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The Infinity Courts by Akemi Dawn Bowman

There is no doubt that The Infinity Courts by Akemi Dawn Bowman has an interesting premise. After all, for as long as progress occurs, humans harbor a fear that the technology we crave could prove to be our downfall. So, when the Alexa surrogate known as Ophelia turns out to be real and has found a way to take over Ms. Bowman’s version of an afterlife, she simply feeds into that fear.

Unfortunately, what The Infinity Courts has in potential because of its premise, it lacks in execution. Frankly, the main character, Nami, is insufferable. She spends ten percent of her afterlife worrying about her loved ones still alive and lamenting her death, which I can get. Her death is a tragedy, and she has every right to mourn the end of her life just as she was on the cusp of adulthood. It is how she spends the rest of her time that causes all the problems.

Nami spends 80 percent of her afterlife repeatedly asking herself the same questions about humanity and mankind’s inherent goodness. Once again, I can sort of understand why this is an obsession for her. After all, Ophelia takes over Infinity because she deems humans unworthy and too evil to create an environment in which electronic minds can coexist with human minds. Yet, almost every other page has her asking the same damn questions. After four hundred pages, I cannot stress the tediousness of her lamentations enough.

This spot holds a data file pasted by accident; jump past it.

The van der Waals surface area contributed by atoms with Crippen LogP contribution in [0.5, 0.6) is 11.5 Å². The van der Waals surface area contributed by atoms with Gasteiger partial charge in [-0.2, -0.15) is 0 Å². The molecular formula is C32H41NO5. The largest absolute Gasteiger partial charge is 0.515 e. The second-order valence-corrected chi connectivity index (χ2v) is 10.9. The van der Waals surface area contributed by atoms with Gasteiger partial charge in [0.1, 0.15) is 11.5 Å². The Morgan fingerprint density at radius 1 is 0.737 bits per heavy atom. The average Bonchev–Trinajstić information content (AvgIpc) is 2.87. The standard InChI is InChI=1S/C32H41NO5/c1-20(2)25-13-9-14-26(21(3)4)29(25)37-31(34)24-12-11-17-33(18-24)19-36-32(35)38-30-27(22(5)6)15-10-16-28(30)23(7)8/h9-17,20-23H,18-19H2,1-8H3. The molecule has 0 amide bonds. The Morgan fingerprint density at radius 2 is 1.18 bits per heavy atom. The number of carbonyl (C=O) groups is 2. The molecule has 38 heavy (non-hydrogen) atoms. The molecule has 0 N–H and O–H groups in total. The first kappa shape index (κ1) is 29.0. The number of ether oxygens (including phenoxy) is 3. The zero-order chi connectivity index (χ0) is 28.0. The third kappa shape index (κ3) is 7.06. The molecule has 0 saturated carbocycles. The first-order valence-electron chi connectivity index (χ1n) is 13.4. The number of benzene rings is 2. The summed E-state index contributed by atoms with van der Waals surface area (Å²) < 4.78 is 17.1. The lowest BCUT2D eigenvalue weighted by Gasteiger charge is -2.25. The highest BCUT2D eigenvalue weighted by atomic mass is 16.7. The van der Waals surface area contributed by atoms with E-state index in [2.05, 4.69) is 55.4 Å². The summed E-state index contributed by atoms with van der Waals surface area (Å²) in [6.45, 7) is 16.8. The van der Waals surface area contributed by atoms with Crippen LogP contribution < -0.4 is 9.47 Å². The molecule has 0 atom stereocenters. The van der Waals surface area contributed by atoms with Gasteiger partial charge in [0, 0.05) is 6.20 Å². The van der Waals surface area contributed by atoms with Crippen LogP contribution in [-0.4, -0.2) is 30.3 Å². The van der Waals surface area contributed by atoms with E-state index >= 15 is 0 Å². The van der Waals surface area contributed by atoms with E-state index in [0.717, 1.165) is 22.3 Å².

To make matters even worse, Nami spends the rest of her time ignoring all the well-meant advice and plans of her fellow colonists because she determined that her ideas are the only ones with merit. Maybe it is my age showing, but Nami ignoring the experiences of others rubbed me the wrong way. She professes to be so mature and yet so scared to do anything, but she is way too quick to ignore hard-won lessons and plans. She espouses the importance of seeing all sides, but she turns a blind eye to everything the colonists tell her. The hypocrisy, however unintentional, really bothered me.

Combine that with a completely predictable and unnecessary love story, and The Infinity Courts becomes another lackluster fantasy story. In truth, it is at least 100 pages too long and requires some major editing to limit the number of times Nami agonizes over whether humans can be good, the not-so-veiled analogy between the Residents instead of BIPOC or LBGTQ+ notwithstanding.

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